There are some who love forests and others who rarely think about them. Some who unknowingly benefit from forests through, for example, watershed protection or carbon sequestration, and still others whose very survival depends on forests. An estimated 1.6 billion people fall into this last category.
Forest dependency is a significant feature in the lives of the poor, but also of wealthier households – both in tropical forests in developing countries and in northern temperate and boreal ecosystems in the developed world.
One striking finding from International Union for Conservation of Nature (IUCN) efforts to understand forest dependency is that non-cash forest income was found to be considerably more important than the income derived from the actual sale of forest products. This notion runs counter to the results of many national surveys, which do not account for non-cash income in their questions. Like this finding, the overall trends and patterns revealed by IUCN’s work on forest dependency have enabled us to build a deeper understanding of the complexities and nuances involved in the relationship such as:
- forest dependency rates are significant and highly variable;
- poorer households are more forest-dependent than richer households;
- richer households extract more forest resources and generate more forest cash income than poor households; and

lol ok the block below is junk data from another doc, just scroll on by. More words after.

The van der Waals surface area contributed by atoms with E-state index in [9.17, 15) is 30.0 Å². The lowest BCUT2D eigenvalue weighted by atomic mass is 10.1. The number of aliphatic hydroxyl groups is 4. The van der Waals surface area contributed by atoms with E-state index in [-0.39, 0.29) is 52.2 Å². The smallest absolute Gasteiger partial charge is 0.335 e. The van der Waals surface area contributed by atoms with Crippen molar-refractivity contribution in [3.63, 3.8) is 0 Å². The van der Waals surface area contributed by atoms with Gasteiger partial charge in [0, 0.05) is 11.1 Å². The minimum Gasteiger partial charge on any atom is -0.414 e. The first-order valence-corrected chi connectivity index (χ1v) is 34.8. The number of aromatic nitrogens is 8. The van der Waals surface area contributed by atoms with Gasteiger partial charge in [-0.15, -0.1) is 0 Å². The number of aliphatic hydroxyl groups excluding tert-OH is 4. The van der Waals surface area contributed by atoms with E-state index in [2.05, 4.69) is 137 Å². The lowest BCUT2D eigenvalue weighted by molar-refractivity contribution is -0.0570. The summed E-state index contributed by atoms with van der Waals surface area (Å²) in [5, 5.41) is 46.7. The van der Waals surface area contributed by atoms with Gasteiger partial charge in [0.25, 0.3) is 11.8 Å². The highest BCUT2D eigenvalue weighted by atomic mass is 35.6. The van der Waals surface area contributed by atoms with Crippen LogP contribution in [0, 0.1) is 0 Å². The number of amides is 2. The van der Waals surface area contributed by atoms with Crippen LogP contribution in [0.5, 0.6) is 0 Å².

- women, the poor, and remote communities are more reliant than other groups on forest resources for home consumption.
Another emerging consensus relates to forests serving as safety-nets for many. Our findings suggest that:
- the contribution of forests to daily consumption needs is by far the most important livelihood function of forests; and
- forests do not provide an obvious or quick pathway out of poverty, though they do greatly increase the resilience of local livelihoods.
As the picture of human reliance on forests becomes more complete, the importance of the other side of the equation becomes more evident. Degraded and deforested land often requires human intervention to return marginal ecosystems to health and functionality.
A global strategy for returning functionality to landscapes, and one that IUCN actively supports, is called forest landscape restoration (FLR). Beyond the inherent benefits of sequestering carbon and contributing to biodiversity, FLR is a priority for IUCN and many other organizations to enhance the health of forest landscapes; contributing to the security of resources including food, water, fuelwood, and non-timber forest products. For forest dependant people, a healthier and restored forest landscape can increase livelihoods potential and have a proportionately positive impact on their lives.
Whether agroforestry, the careful management of mangroves, community forestry or large-scale reforestation, nearly every FLR intervention requires the commitment of people to ensure the vitality of an ecosystem. The health of forests and people are linked, and although it may not always be evident, people and forests rely on one another.
For more on this story and details of the methods used, please see the original IUCN web story: Understanding human dependence on forests: An overview of IUCN’s efforts and findings, and their implications
National socioeconomic surveys in forestry – UNFAO